The Eagle of the Ninth

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The Eagle of the Ninth
Eagle of the Ninth cover.jpg
Puffin's 50th anniversary edition
Author Rosemary Sutcliff
Illustrator C. Walter Hodges
Country United Kingdom
Language English
Genre Historical novel
Publisher Oxford University Press
Publication date
1954
Media type Print (hardback)
Pages 255 pp
Followed by The Silver Branch

The Eagle of the Ninth is a historical adventure novel for children written by Rosemary Sutcliff and published in 1954. The story is set in Roman Britain in the 2nd century AD, after the building of Hadrian's Wall.

The Eagle of the Ninth is one of Sutcliff's earlier books, but may be her best-known title. It is the first in a sequence of novels, followed by The Silver Branch, Frontier Wolf, The Lantern Bearers (which won a Carnegie Medal), Sword at Sunset, Dawn Wind, Sword Song, and The Shield Ring. The sequence loosely traces a family, of the Roman Empire and then of Britain, who inherit an emerald seal ring bearing the insignia of a dolphin. The book has also been published as The Eagle. It has been adapted a few times, most notably as the 2011 film The Eagle.

Plot summary[edit]

Discharged because of a battle wound, a young Roman officer Marcus Flavius Aquila tries to discover the truth about the disappearance of his father's legion in northern Britain. Disguised as a Greek oculist and travelling beyond Hadrian's Wall with his freed ex-slave, Esca, Marcus finds that a demoralised and mutinous Ninth Legion was annihilated by a great rising of the northern tribes. In part, this disgrace was redeemed through a heroic last stand by a small remnant (including Marcus's father) around the legion's eagle standard. Marcus's hope of seeing the lost legion re-established is dashed, but he is able to bring back the bronze eagle so that it can no longer serve as a symbol of Roman defeat – and thus will no longer be a danger to the frontier's security.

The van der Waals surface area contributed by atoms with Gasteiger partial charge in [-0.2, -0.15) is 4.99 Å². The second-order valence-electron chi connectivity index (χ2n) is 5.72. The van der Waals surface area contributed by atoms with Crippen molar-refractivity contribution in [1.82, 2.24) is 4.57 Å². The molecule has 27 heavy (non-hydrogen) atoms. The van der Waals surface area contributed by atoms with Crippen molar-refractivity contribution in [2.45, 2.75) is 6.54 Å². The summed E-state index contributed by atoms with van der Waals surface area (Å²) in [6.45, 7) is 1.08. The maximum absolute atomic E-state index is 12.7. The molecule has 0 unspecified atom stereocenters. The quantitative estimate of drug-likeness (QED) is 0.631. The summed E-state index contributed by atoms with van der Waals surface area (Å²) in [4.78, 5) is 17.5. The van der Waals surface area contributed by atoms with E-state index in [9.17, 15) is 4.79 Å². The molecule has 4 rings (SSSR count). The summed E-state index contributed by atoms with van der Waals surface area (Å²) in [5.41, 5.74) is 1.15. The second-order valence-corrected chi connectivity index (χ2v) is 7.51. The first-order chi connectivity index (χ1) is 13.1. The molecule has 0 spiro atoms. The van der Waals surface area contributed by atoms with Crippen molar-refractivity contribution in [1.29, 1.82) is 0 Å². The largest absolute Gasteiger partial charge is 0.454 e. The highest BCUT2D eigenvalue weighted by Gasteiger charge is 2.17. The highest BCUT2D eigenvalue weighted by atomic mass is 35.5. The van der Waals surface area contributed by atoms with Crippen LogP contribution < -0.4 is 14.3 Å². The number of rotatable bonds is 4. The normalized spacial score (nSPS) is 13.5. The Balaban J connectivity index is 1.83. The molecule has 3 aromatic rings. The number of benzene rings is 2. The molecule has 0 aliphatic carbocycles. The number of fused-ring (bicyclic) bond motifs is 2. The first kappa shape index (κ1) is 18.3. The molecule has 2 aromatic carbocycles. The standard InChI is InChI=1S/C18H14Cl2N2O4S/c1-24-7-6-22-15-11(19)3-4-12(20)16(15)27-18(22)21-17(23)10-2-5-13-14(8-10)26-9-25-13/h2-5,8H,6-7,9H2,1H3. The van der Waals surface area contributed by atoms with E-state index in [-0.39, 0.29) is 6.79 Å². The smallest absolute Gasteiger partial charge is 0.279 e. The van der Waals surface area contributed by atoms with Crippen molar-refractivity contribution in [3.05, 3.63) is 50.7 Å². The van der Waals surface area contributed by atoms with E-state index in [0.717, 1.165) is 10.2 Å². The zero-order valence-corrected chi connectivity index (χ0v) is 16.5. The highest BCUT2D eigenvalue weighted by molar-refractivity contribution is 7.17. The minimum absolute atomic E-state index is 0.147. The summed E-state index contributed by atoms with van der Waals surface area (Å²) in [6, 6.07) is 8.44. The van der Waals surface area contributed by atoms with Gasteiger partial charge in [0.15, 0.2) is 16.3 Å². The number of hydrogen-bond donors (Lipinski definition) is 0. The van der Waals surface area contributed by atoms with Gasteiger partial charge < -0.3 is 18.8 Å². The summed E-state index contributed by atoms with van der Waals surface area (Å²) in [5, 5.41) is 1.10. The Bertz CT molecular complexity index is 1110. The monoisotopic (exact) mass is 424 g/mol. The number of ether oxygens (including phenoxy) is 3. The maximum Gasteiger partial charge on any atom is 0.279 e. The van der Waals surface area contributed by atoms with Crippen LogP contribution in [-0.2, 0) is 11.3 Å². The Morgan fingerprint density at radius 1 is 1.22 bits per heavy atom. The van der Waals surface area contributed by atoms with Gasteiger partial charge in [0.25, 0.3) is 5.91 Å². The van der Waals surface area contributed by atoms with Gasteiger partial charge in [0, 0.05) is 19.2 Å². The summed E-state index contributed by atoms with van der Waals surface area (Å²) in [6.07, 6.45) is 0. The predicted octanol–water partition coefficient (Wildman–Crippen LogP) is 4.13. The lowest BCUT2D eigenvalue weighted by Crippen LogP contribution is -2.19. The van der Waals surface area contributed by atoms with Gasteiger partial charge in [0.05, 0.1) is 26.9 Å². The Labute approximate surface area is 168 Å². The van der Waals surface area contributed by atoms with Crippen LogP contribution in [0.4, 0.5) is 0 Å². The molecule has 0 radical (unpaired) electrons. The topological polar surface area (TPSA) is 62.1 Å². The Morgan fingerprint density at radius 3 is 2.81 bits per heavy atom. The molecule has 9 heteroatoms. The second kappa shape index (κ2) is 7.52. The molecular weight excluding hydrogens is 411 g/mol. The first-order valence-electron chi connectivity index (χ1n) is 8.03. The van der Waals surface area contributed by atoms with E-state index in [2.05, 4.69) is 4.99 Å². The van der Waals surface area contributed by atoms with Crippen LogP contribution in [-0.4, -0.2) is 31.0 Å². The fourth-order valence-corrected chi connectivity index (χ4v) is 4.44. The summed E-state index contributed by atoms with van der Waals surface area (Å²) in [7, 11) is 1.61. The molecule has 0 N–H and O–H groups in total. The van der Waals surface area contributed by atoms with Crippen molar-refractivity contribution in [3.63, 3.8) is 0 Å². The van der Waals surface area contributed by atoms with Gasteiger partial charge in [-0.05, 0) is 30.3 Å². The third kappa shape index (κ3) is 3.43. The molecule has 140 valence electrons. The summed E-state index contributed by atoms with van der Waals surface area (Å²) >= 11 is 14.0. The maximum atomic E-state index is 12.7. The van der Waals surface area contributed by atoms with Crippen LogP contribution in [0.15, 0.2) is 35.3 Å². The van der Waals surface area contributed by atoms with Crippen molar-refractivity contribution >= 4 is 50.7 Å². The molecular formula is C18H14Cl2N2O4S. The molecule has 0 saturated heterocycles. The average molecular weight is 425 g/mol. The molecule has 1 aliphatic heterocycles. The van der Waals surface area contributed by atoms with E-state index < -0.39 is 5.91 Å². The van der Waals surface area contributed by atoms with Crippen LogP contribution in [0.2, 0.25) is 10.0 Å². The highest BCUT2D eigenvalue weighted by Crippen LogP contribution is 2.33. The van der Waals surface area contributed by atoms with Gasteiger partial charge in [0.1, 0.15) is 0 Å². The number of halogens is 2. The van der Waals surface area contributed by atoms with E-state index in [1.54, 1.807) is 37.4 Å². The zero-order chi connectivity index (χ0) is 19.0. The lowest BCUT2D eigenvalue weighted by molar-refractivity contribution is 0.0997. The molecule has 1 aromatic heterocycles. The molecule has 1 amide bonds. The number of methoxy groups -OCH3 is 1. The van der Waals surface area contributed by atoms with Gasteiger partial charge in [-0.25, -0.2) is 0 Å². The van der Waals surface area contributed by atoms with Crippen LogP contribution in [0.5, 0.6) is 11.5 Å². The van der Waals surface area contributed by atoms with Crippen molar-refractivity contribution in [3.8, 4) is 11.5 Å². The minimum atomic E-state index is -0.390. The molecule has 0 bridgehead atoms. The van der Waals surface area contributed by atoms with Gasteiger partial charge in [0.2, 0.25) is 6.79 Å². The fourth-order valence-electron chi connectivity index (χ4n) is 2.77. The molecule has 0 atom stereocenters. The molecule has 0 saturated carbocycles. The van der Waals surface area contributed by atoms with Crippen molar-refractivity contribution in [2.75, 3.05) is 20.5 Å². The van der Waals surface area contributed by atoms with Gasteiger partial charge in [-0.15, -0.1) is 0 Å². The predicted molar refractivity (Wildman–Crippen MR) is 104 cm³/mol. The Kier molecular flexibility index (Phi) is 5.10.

Historical basis[edit]

The Silchester eagle

Sutcliff wrote in a foreword that she created the story from two elements: the disappearance of the Legio IX Hispana (Ninth Legion) from the historical record, following an expedition north to deal with Caledonian tribes in 117; and the discovery of a wingless Roman eagle in excavations at Calleva Atrebatum (Silchester). The Museum of Reading that houses the Silchester eagle states that it "is not a legionary eagle but has been immortalized as such by Rosemary Sutcliff."[1] It may originally have formed part of a Jupiter statue in the forum of the Roman town. She also assumed that the legion's title of "Hispana" meant that it was raised in Hispania (now Spain), but it was probably awarded this title for victories there.

At the time Sutcliff wrote, it was a plausible theory that the unit had been wiped out in Britain during a period of unrest early in the reign of the emperor Hadrian (AD 117–138).[2] Scholarly opinion now disputes this, for there are extant records that have been interpreted as indicating that detachments of the Ninth Legion were serving on the Rhine frontier later than 117, and it has been suggested that it was probably annihilated in the east of the Roman Empire. This in turn is disputed by other historians who assert that it was indeed destroyed north of Hadrian's Wall.[3] Sheppard Frere, an eminent Romano-British authority, has concluded that "further evidence is needed before more can be said".[4]

Adaptations[edit]

The BBC Home Service produced a radio dramatisation which was first broadcast in six parts in Children's Hour between 27 February and 3 April 1957, repeated between 7 September and 12 October 1958, and later re-edited into a 90-minute radio play version broadcast in June 1963. The adaptation was by Felix Felton and Marius Goring took the lead role.[5] An extract from the fourth movement of Ottorino Respighi's symphonic poem The Pines of Rome was used as the theme music.

A BBC television serial was made of the book in 1977, scripted by Bill Craig and two others with Anthony Higgins as Marcus Aquila.[6] It was adapted again by the BBC in a full-cast radio drama in 1996 starring Tom Smith.[7]

A film adaptation titled The Eagle was released in 2011,[8] directed by Kevin Macdonald and with Channing Tatum as Marcus Aquila and Jamie Bell as Esca.[9]

References[edit]

  1. ^ Reading Museum's Silchester Eagle PDF
  2. ^ Cf., Winston Churchill, A History of the English-Speaking Peoples, vol. 1 1956.
  3. ^ M. Russell Bloodline: the Celtic Kings of Roman Britain p 180-5 (2010)
  4. ^ Frere, S. S. (1987). Britannia. A History of Roman Britain (Third, extensively revised ed.). London: Routledge & Kegan Paul. p. 124. ISBN 0-7102-1215-1. 
  5. ^ Peplum: L'Aigle de la IXe Légion (in French)
  6. ^ IMDb page for "The Eagle of the Ninth" (1977 TV series).
  7. ^ BBC, Eagle of the ninth. ISBN 1-4084-6776-3
  8. ^ IMDb page for "The Eagle" (2011 movie).
  9. ^ Raphael, Amy (5 April 2009). "We went from a state of crisis to State of Play". The Observer. 

External links[edit]